7. Put yourself out there to meet someone new.
If you are single and looking to have partnered sex in a way that feels stable to you, even if not in a relationship, there are ways you can approach this.
"You might want to consider a 'friends with benefits' type of situation with someone you can trust," LeClaire says. Solo sex is not the only option, and neither are one-night stands or sexual relationships that seem too offhand or without emotional safety.
"As long as you are communicative and upfront about your intentions and boundaries, and all on the same page, these 'situationships' can often be a [good] option," LeClaire says. Ask yourself about your specific boundaries and what types of arrangements definitely are not for you, then go from there.
Brito says that cuddle parties might be a good place to meet people and practice consensual, safe, and non-sexual touching. These can be found in online forums, or you can host one. "Going to a meetup and participating in your favorite hobby or activity might also expose you to other like-minded people with whom you can develop a relationship and explore whether art can become a sexual relationship," Brito says.
Beyond that, simply staying involved and active in your life is a good idea. "Stretch yourself to experience pleasure in more ways than sexual," Brito says. "Don’t hyper-focus on the sexual frustration, but instead take this opportunity to stretch your imagination to fantasize and be sensual."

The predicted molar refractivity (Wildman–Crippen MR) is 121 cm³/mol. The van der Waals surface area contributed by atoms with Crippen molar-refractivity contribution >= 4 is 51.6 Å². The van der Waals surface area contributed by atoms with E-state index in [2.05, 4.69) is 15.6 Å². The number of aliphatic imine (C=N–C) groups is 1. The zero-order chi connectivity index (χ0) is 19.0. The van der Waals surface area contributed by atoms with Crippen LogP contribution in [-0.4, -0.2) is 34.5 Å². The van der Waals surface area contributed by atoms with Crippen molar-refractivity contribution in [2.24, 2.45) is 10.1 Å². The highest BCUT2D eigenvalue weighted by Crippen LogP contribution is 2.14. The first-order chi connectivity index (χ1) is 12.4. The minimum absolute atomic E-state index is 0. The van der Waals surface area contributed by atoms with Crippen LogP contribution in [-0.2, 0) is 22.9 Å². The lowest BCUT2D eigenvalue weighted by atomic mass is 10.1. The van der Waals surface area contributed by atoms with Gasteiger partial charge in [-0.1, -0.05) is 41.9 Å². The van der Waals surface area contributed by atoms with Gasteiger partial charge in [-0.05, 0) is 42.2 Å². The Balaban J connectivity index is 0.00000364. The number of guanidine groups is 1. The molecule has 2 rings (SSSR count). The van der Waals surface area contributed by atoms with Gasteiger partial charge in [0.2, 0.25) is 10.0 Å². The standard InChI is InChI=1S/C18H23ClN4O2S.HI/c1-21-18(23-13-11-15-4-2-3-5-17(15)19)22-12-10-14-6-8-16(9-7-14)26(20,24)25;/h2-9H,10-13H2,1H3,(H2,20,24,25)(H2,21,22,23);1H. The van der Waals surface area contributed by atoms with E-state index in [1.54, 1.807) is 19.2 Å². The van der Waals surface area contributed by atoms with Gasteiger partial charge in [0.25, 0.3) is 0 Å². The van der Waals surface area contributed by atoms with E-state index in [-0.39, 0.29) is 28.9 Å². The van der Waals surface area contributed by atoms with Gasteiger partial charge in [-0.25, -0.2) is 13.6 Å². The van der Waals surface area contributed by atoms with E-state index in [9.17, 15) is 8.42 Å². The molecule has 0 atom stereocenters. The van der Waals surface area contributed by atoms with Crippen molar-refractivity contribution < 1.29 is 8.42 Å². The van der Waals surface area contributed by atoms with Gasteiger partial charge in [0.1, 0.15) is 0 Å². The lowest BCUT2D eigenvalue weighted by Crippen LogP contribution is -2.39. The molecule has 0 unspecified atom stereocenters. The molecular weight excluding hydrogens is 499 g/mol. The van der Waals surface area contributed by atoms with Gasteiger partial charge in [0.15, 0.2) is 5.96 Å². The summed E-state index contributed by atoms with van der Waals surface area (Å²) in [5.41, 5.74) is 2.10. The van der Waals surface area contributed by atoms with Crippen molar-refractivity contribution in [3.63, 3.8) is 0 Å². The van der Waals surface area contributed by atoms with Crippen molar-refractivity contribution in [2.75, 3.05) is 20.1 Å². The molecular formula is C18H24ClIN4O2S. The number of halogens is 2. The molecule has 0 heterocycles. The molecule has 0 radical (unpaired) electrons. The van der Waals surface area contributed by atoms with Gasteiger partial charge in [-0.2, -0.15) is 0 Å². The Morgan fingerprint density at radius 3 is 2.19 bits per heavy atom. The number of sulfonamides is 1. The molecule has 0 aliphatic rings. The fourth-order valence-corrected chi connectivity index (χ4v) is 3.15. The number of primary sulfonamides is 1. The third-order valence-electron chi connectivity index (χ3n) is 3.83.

Remember, sexual frustration is totally normal, and it happens to pretty much everyone. Have faith that you can find a way to be sexually satisfied and find situations that feel good for you!
Lankford, A. (2021). A sexual frustration theory of aggression, violence, and crime. Journal of Criminal Justice, 77, 101865. https://doi.org/10.1016/j.jcrimjus.2021.101865
Carcedo, R. J., Fernández-Rouco, N., Fernández-Fuertes, A. A., & Martínez-Álvarez, J. L. (2020). Association between Sexual Satisfaction and Depression and Anxiety in Adolescents and Young Adults. International journal of environmental research and public health, 17(3), 841. https://doi.org/10.3390/ijerph17030841
Khalil, F. Sexual frustration, religiously forbidden actions and work efficiency—a case study from the Pakistan perspective. Cont Islam 10, 477–487 (2016). https://doi.org/10.1007/s11562-016-0364-4
Carol Queen, Ph.D., sex educator and staff sexologist at Good Vibrations
Janet Brito, sex therapist
Jamie LeClaire, sex educator and executive board member of YES! (Your Empowered Sexuality!)